How a Venue Lost a $40k Indian Wedding in One Phone Call

While planning her wedding, (pre-ShaadiShop), a bride did what all brides do – called venues one-by-one to find out if they could accommodate a South Asian wedding.

Photo: NST Pictures

One particular bride was on the phone with a Catering Sales Manager at a hotel with a world-recognized brand, located in a major U.S. city and asked the manager about the hotel’s open flame policy – as an open flame is needed for many South Asian weddings.

It was clear from the Catering Manager’s reaction, “you want to have a fire at your wedding?” that she had no knowledge of South Asian weddings – and that’s actually ok. This bride expected that she might have to educate some venues about the cultural customs.

However this Catering Manager’s tone was sarcastic and loaded. The bride answered the sarcastic question, “yes” and quickly followed up with “the fire is a tradition as part of the wedding ceremony.” The Catering Manager didn’t ask any follow up questions and came across closed-minded to the idea – she said they usually don’t allow open fires and that she’d have to talk to her manager about it.


A better approach would have been to say:

  • Can you tell me more about the fire?
  • I’m not familiar with the traditions, do you mind educating me?
  • I’d love to see how we can make our venue work for you.
  • Anything to signal: interest, a ‘can-do’ attitude, and that the client and their business is important.

What’s more intriguing about the story is that this was an inbound lead. The venue spent no direct, marketing dollars to acquire this prospective client. When competition is swarming close by, and one wedding worth $40k literally falls into your lap, you’d think the sales team would up their game.

The average budget of a South Asian wedding is $100k. And approx. 35% goes to the venue. Compare that to the average budget for a Western wedding which is about $33k – the total budget is about the same amount as just the venue portion for a South Asian wedding.

Three {business} days later when the bride hadn’t heard back, she called again and later that day received this voicemail from that same Catering Manager, in an unpleasant and loaded tone, “I spoke to our Catering Director, who’s done hundreds of Indian weddings, and she said that you can just skip the fire part of the ceremony. We don’t allow any open flames at this property and that part of the ceremony isn’t really necessary anyway so most couples just skip it”.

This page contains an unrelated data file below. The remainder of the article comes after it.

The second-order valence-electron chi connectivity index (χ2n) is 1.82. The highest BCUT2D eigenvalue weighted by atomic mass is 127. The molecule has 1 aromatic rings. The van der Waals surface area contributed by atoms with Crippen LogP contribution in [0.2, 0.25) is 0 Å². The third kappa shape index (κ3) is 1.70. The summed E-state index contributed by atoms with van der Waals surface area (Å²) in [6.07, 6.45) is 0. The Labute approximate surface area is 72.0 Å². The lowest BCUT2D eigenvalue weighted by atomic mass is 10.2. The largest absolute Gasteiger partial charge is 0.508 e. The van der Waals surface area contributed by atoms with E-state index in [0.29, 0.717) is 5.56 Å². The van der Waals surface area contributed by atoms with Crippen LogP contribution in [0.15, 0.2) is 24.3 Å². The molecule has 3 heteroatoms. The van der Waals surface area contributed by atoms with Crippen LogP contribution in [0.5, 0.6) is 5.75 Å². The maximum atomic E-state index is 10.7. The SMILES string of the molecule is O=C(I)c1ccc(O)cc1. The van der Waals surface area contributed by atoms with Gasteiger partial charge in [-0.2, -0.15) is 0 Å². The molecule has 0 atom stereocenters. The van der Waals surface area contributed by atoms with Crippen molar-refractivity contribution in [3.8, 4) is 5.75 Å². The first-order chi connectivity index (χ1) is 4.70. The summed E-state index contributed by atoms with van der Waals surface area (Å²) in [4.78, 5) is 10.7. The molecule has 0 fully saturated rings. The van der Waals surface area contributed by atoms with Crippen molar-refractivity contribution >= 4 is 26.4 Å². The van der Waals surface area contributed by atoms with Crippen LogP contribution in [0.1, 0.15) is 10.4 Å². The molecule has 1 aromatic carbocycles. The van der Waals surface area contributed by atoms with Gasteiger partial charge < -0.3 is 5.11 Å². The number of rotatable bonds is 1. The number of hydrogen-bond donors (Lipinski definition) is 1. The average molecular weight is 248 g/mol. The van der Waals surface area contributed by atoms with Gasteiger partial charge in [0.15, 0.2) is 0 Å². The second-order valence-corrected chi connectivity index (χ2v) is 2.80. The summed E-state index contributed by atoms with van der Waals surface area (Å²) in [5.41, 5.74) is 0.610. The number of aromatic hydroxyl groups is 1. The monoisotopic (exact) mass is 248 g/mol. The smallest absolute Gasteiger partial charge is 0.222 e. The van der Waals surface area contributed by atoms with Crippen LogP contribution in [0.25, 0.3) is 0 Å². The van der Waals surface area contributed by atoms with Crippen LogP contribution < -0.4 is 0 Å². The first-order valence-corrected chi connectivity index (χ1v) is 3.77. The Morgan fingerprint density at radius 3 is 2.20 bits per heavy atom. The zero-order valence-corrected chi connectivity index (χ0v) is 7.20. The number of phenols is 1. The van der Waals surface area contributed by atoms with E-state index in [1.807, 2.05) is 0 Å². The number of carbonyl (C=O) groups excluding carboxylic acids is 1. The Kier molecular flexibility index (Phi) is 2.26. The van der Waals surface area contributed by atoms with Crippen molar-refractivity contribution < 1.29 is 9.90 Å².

Jaw drop. Seriously? First, the fire is a requirement of a Hindu ceremony, which are by far the majority of South Asian weddings taking place in the US, so the Director is mistaken and the manager didn’t look it up. Secondly, that catering manager could have done her own homework – Google, “Hindu wedding”, ask the bride a few questions, call one of her Indian friends. Information is at our finger tips, it’s just a matter of having the right mindset to go grab it.  A growth mindset would have meant, doing due diligence, asking questions, and questioning assumptions.

Needless to say this bride went elsewhere as she knew there was no shortage of beautiful venues, that are experienced and would be open to hosting her wedding.

Samta Varia is the Founder of ShaadiShop, a marketplace website where venues directly market to the South Asian community and consumers get personalized help throughout their venue booking process. They have closed over $2MM for venues in 2 years.

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cover image: Lin and Jirsa